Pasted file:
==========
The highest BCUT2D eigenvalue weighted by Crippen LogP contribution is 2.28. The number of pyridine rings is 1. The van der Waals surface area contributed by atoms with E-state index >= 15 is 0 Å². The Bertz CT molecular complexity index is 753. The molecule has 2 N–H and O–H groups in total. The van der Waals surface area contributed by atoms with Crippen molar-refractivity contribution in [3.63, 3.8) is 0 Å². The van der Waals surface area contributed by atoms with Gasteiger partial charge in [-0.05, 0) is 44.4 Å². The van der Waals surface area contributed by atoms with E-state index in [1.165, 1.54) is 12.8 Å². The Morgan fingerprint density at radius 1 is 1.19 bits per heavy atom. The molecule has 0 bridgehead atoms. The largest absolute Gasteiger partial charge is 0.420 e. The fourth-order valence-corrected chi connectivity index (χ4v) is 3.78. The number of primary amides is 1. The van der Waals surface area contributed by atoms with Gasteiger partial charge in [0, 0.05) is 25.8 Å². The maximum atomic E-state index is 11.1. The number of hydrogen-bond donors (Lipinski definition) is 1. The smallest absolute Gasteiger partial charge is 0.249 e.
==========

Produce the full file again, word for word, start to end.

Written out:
The highest BCUT2D eigenvalue weighted by Crippen LogP contribution is 2.28. The number of pyridine rings is 1. The van der Waals surface area contributed by atoms with E-state index >= 15 is 0 Å². The Bertz CT molecular complexity index is 753. The molecule has 2 N–H and O–H groups in total. The van der Waals surface area contributed by atoms with Crippen molar-refractivity contribution in [3.63, 3.8) is 0 Å². The van der Waals surface area contributed by atoms with Gasteiger partial charge in [-0.05, 0) is 44.4 Å². The van der Waals surface area contributed by atoms with E-state index in [1.165, 1.54) is 12.8 Å². The Morgan fingerprint density at radius 1 is 1.19 bits per heavy atom. The molecule has 0 bridgehead atoms. The largest absolute Gasteiger partial charge is 0.420 e. The fourth-order valence-corrected chi connectivity index (χ4v) is 3.78. The number of primary amides is 1. The van der Waals surface area contributed by atoms with Gasteiger partial charge in [0, 0.05) is 25.8 Å². The maximum atomic E-state index is 11.1. The number of hydrogen-bond donors (Lipinski definition) is 1. The smallest absolute Gasteiger partial charge is 0.249 e.